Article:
This article is written with Florida residents in mind. Laws vary from state to state and it is highly advised that you consult an attorney and CPA regarding how the following options can affect you.
Short sales vs. foreclosures: A lot of consumers don't understand the difference between a short sale and a foreclosure. This article is intended to help shed some light about the difference between the two and answer questions you might have about the process.
SHORT SALE: With a short sale a settlement is negotiated between the parties involved, like a "regular" sale. The liens on the property are negotiated with the 1st lien holder taking precedence. When doing a short sale, the seller's credit is typically bruised versus totally destroyed, at which point the seller may be able to buy again in as little as 2 years. There is debate about how a short sale vs. foreclosure affects the FICO (credit) score, but this is simply my understanding.
As a seller, listing your property in a short sale capacity can actually be beneficial in a number of ways. If you have a real estate professional that can facilitate the short sale with and for you, you may experience less worry, avoid bankruptcy, have a transaction that is relatively smooth and be able to stay in the property longer while sorting things out. You will not have any proceeds, but in most cases you won't have any deficiency judgments either, which should be a huge weight off your shoulders.
"Why would a lender want to negotiate a short sale?"
- It costs the lender a lot of money to go through the full blown foreclosure process. It also takes a lot of time, and as you know, time is money as well. The lender will ultimately list the property after getting a broker price opinion (BPO) after the foreclosure anyway. Also, it is extremely distressing for the seller to face foreclosure and sometimes that distress manifests into anger to which the result amounts in thousands in property damage. The lender will usually spend some money on repairing anything necessary to get the home in saleable condition as well, which is just an additional expense. Attorney's fees are also typically accrued. Doing a short sale reduces the lender's non performing asset inventory and nets the lender the same or more $$ than foreclosure.
Essentially, a short sale saves the lender the time and expense of completing a time consuming and expensive foreclosure. Hopefully the real estate representative has talked with the seller about the benefits of choosing to go through a short sale versus being foreclosed on and the seller keeps their home in a clean and marketable condition to help facilitate a transaction as well. The lender prefers the property to be listed, clean, marketed and sold and as long as the real estate rep has prepared the file properly for the lender, the process should be very smooth. It does take some time to a)get a buyer and b)negotiate the sale, but lenders much prefer this method.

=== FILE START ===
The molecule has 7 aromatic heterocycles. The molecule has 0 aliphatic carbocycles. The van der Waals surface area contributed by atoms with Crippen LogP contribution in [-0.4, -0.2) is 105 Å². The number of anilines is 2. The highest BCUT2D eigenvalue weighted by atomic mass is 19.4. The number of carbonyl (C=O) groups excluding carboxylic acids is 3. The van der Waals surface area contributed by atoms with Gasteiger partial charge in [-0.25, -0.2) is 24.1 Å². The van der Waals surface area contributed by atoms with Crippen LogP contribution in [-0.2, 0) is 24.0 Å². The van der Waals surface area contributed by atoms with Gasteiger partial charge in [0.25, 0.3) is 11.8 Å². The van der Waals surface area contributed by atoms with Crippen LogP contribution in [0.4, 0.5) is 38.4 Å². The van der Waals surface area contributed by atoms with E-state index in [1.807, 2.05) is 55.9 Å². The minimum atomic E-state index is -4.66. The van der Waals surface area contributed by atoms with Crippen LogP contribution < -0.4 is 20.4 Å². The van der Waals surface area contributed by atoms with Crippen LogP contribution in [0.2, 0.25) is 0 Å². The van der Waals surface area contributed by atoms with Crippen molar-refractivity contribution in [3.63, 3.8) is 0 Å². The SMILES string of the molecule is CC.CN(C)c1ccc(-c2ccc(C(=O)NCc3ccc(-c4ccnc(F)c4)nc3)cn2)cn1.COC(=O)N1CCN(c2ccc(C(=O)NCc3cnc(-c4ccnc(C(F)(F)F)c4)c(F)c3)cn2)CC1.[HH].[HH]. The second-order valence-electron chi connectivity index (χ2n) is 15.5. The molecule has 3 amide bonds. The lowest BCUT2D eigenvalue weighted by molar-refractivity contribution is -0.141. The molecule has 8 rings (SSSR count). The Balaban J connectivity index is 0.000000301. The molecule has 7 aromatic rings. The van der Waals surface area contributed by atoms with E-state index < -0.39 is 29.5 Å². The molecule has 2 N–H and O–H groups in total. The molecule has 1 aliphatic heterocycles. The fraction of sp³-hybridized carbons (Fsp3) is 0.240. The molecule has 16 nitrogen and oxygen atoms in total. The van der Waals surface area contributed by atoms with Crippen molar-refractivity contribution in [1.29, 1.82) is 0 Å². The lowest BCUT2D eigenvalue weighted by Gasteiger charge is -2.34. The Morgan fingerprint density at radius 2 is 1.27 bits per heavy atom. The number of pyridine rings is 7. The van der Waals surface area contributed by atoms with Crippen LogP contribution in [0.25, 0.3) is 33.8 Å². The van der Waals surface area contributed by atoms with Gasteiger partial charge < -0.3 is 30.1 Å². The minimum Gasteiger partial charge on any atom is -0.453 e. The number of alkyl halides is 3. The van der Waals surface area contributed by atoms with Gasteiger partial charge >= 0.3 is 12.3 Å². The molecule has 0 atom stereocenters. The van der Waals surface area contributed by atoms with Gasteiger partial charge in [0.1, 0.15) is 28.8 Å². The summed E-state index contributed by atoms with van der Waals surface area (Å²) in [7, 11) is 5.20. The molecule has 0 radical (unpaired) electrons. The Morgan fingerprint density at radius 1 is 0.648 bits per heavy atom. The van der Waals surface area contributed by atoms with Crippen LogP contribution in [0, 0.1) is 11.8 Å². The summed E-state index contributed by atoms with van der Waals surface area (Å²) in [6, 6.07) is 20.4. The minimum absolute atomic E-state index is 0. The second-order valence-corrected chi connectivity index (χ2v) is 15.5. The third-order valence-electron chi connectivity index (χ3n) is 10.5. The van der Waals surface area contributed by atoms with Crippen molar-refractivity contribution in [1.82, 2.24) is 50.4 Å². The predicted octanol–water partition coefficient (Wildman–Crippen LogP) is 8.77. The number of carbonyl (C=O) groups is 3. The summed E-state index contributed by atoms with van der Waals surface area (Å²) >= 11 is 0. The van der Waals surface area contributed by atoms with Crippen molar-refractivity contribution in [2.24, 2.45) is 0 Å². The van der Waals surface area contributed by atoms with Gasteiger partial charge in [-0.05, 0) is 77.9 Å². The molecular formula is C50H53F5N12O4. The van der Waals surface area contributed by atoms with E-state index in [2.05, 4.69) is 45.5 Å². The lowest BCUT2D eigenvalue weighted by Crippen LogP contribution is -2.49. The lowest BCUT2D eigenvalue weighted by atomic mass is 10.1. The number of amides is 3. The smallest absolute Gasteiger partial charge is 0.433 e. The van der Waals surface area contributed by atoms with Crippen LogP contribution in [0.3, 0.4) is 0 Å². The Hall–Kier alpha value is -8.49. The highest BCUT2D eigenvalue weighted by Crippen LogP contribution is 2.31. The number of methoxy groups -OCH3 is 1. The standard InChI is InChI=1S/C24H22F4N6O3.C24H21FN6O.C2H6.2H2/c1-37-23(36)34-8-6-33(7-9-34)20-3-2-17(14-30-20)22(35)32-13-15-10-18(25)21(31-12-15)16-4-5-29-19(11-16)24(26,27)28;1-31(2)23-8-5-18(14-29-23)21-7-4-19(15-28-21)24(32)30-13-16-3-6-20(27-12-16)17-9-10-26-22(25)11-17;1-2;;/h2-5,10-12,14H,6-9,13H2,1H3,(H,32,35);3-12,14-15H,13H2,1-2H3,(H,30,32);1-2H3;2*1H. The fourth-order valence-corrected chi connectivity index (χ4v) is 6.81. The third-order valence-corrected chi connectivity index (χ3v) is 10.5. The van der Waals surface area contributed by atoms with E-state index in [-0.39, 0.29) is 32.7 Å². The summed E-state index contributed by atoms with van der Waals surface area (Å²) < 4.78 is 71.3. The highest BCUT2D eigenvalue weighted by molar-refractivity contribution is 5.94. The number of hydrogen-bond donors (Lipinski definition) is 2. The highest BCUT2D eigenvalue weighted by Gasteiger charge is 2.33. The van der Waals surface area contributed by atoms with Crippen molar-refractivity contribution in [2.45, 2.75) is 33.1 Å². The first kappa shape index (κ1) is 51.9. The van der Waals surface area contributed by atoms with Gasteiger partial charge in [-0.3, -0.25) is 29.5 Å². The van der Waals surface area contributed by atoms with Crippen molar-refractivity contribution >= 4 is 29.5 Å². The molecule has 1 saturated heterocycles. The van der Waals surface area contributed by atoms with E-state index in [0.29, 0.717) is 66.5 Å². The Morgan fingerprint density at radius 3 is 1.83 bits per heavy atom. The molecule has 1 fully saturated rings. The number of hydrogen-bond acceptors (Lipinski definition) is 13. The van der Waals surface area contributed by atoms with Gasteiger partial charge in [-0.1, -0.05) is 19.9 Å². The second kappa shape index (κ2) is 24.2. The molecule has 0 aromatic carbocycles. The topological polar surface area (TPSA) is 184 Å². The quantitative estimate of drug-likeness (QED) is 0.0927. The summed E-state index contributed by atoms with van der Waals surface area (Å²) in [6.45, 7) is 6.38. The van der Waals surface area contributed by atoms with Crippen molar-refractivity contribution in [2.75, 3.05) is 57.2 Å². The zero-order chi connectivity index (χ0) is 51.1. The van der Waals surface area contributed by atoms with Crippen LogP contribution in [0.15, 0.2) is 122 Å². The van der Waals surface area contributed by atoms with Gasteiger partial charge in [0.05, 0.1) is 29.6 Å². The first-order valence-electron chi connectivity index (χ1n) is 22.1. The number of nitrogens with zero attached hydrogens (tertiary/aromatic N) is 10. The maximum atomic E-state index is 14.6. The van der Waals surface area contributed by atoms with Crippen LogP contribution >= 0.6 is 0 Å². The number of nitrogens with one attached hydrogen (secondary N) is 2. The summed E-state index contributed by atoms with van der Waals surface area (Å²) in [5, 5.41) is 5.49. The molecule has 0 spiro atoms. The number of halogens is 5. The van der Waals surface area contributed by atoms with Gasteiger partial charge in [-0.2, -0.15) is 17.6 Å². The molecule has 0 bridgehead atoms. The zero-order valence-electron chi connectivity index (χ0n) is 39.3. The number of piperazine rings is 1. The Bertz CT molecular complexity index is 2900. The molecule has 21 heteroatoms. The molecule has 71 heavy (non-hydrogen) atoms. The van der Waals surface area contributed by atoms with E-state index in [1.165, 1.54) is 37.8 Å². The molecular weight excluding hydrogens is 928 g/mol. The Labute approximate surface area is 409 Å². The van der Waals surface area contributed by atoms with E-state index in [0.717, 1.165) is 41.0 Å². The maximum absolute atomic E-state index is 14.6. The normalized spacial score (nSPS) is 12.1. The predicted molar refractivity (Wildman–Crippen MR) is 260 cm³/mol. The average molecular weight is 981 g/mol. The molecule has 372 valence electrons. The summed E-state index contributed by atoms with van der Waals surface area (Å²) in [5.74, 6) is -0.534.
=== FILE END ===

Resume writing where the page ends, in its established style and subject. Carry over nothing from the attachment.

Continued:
"But I can't afford to pay a commission."
- You will not be responsible for paying a commission. With a short sale, the bank will decide how much they are willing to lose. You will not be receiving any proceeds from the sale or we would not be doing a short sale.
"I'm not yet behind in my mortgage payments. Can I do a short sale?"
- Yes, yes and yes! If you can prove a coming hardship/compromised financial position, you can list your property as a short sale. Your Realtor will help you determine if you will have the ability to list the property "normally" and avoid a short sale, but if the threshold to which you will need to do a short sale is close to your listing price/market value, you may need to do a short sale. (Ex. you owe $265,000 but your market value is only $270,000 and you cannot pay the commission + closing costs as you don't have access to additional monies, it may be good to do a short sale.)
"Why don't I just let them foreclose on me?"
- There is speculation that when you choose foreclosure over short sale, your credit is ruined. You most likely won't be able to buy again for at least 7 years. You will have to deal with attorney's fees. There will be a court settlement versus a negotiated settlement. If you have additional lien holders, they may sue to garnish your wages so they can get their money. In a short sale the additional liens are negotiated.
If you currently have your home listed as a short sale DO NOT FILE BANKRUPTCY, doing so halts the entire process!
Feel free to ask any questions you may have here!
**It is always advised that you seek the advice of your CPA or attorney when it comes to the tax implications of doing a short sale or foreclosure. Also read this article about mortgage debt forgiveness off the IRS website, which should provide some additional clarification on the taxes (or lack thereof).
Having the assistance of an attorney during this procedure is absolutely paramount. Aside from a full hardship package which will include things like your financials, pay stubs, a hardship letter written by you as to why you can no longer make your payments, etc., the bank will also want to see not only an offer and buyer pre-approval letter, but they will want to see a pre-HUD submitted with the offer. The attorney can prepare this. Some attorney's will agree to be paid by the lender at closing.
Angela Elliott is a licensed Florida REALTOR® with Century 21 Classic Properties in Gainesville, FL. Please visit my profile for more about me and browse my Gainesville, FL real estate website for additional Alachua County information and listings. Your phone calls are always welcome at (352) 256-7038 as are your e-mails to email@example.com. A portion of all my closed sales will be donated to the Alachua Co. Humane Society (View my mission statement).